Fraudsters often successfully onboard their victims using fake trading platforms which operate on hacked versions of the electronic trading platforms MetaTrader 4 (“MT4”) and MetaTrader 5 (“MT5”), developed by Metaquotes Software Corp. These hacked copies of the MT4 and MT5 platforms allow the fraudsters to simulate transactions and update the stock prices to mirror reality and give a false sense of confidence to the victims. The victims then emboldened by the gains they believe they have made on the fake trading platform, and then usually invest more money, trying to capitalise on the perceived opportunity.
Above is a screenshot of a typical MT4 fraudulent website. Beware if you see a website that resemble the above.
The fraudsters will invariably induce the victim to pay his investment money into the bank account of one or several unknown third parties (individuals and companies) often inventing very dubious reasons as to why the payments need to be made that way. Early on, the fraudsters will often request that the victim invest a small amount of money to show how trustworthy their platform is. After great gains are observed by the victim, the fraudsters will then ask the victim to invest greater sums of money. Thereafter, whenever the victim would request to withdraw sums of money from his fake brokerage account, the fraudsters would invent reasons as to why it is not currently possible and would ask the victim to invest more to take advantage of the latest opportunities.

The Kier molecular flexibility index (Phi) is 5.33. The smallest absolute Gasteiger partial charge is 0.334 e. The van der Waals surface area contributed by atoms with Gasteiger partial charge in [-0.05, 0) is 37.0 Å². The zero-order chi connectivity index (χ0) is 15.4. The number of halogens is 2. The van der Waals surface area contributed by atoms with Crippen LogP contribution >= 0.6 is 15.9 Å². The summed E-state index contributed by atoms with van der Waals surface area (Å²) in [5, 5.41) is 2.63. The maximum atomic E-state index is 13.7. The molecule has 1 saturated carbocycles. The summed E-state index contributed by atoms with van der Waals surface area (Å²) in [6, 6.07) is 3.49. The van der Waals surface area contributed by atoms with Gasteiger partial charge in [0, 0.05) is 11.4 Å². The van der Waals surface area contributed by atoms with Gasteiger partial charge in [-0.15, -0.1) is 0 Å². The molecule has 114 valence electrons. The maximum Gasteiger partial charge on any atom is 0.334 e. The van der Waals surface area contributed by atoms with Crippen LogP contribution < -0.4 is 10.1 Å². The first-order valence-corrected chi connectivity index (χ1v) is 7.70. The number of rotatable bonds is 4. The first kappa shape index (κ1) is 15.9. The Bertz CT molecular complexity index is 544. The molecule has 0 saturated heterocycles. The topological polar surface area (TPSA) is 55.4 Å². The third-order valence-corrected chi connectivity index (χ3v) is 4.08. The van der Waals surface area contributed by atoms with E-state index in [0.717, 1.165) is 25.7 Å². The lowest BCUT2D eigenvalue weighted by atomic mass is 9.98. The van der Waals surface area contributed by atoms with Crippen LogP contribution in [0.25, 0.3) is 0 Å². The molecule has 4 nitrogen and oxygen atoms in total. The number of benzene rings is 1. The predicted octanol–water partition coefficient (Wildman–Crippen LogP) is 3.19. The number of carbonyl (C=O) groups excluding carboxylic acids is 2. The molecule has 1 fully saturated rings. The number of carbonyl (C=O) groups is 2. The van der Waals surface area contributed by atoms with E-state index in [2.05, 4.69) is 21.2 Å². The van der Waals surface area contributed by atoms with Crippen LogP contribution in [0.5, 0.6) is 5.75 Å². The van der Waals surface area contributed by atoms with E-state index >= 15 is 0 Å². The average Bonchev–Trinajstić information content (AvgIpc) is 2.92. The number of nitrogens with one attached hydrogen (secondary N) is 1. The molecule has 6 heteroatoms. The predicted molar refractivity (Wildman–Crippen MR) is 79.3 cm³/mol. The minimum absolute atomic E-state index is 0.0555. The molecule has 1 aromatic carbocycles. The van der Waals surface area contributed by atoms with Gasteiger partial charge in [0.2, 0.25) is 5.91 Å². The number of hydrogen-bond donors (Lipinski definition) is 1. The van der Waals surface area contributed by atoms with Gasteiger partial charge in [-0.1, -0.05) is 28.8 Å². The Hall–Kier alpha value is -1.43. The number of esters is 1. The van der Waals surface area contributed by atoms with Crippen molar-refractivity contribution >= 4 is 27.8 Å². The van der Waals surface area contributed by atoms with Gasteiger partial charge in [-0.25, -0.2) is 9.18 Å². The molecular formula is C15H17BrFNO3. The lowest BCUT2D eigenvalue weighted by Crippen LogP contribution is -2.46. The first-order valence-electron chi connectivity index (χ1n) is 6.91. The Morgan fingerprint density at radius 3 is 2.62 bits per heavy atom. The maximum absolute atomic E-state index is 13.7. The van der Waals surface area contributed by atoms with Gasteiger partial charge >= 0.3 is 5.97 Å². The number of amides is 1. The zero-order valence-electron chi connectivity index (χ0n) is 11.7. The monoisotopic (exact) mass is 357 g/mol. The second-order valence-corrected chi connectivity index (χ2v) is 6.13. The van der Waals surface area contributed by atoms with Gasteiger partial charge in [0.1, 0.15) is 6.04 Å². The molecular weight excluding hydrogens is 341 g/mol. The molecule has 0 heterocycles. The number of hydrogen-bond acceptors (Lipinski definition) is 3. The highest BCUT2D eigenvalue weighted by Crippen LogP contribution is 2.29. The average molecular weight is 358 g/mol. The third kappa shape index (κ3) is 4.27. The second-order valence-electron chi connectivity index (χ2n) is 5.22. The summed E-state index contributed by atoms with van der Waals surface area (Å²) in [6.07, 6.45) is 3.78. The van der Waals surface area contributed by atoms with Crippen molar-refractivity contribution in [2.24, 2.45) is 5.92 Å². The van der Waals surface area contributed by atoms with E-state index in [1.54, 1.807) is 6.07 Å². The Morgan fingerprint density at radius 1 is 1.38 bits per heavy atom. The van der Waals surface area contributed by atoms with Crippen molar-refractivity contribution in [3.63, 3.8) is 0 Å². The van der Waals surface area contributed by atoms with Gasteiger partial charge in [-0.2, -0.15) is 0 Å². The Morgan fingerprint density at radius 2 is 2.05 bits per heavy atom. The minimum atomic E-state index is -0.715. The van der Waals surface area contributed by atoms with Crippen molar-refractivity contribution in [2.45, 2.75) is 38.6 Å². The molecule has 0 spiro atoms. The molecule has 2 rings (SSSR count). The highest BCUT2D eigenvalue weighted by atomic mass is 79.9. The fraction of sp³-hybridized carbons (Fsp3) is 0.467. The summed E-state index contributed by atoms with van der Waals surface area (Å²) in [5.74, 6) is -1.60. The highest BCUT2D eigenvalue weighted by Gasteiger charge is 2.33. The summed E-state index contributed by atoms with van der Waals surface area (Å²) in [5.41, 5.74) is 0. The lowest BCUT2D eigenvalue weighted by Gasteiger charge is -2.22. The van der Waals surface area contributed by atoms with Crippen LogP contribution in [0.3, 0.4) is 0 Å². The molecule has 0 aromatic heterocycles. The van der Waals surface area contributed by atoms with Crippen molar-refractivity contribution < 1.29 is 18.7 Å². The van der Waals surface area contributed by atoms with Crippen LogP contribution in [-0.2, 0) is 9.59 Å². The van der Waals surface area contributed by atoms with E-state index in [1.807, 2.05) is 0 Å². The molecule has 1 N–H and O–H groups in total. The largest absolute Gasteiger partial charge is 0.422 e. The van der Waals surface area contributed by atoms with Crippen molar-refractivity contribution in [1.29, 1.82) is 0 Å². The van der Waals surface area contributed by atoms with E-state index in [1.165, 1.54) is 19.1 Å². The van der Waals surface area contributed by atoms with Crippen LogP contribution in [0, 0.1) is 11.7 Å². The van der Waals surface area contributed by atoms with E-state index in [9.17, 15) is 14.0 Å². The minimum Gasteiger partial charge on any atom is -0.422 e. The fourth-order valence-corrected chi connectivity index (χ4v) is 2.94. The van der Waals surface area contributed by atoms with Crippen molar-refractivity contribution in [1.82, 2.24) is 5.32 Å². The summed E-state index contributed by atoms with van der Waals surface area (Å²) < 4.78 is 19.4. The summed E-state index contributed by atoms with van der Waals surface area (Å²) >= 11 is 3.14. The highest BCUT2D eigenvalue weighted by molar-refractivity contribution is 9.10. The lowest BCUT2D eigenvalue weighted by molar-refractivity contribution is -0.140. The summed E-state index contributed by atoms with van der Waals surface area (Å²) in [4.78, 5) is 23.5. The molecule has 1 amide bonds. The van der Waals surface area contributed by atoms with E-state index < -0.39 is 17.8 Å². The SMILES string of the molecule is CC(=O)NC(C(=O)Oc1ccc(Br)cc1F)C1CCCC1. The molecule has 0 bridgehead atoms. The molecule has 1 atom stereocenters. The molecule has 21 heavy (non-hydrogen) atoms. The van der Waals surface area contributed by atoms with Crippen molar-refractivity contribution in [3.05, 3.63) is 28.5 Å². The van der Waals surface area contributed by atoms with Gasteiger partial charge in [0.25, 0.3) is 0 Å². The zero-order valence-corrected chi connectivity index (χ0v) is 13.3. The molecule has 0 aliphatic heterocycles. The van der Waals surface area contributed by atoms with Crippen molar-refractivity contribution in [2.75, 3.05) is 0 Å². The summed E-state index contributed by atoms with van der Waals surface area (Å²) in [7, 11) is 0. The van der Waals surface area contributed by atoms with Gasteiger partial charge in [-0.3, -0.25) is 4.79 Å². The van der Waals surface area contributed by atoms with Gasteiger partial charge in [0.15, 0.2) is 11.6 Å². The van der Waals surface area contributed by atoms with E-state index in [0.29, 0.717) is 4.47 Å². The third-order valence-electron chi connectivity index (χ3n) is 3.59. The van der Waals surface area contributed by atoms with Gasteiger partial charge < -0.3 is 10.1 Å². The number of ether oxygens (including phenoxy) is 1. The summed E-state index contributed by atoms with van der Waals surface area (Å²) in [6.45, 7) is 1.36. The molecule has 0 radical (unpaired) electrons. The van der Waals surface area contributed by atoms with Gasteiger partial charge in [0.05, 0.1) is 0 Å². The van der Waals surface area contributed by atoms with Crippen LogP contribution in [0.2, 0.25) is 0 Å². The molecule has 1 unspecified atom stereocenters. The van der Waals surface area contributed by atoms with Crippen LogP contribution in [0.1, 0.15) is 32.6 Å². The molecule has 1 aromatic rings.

It usually ends with the victim realising that he has been defrauded and the fraudsters stopping all conversations once confronted with the truth.
Keep a Record of Everything
Anything connected to the scam, keep a record of it. The police often relies on the chat records, telephone number, the screenshots of the website, and documents sent during the course of the scam to build their case against the fraudsters.
Report to the Police only the Relevant Parts
Very often, we see police reports that have been filed by clients that are incomplete; they focus on all the wrong things that not particularly relevant to your case. We have prepared a guide on how to file an online report with the Hong Kong Police.
Time is of the Essence
It is important not to waste time and make sure that the scam is reported immediately to the relevant authority.
If you have additional questions which are not addressed here or wish to schedule an appointment to discuss your case, please contact us by telephone on +852 2176 4777 or by email at [email protected].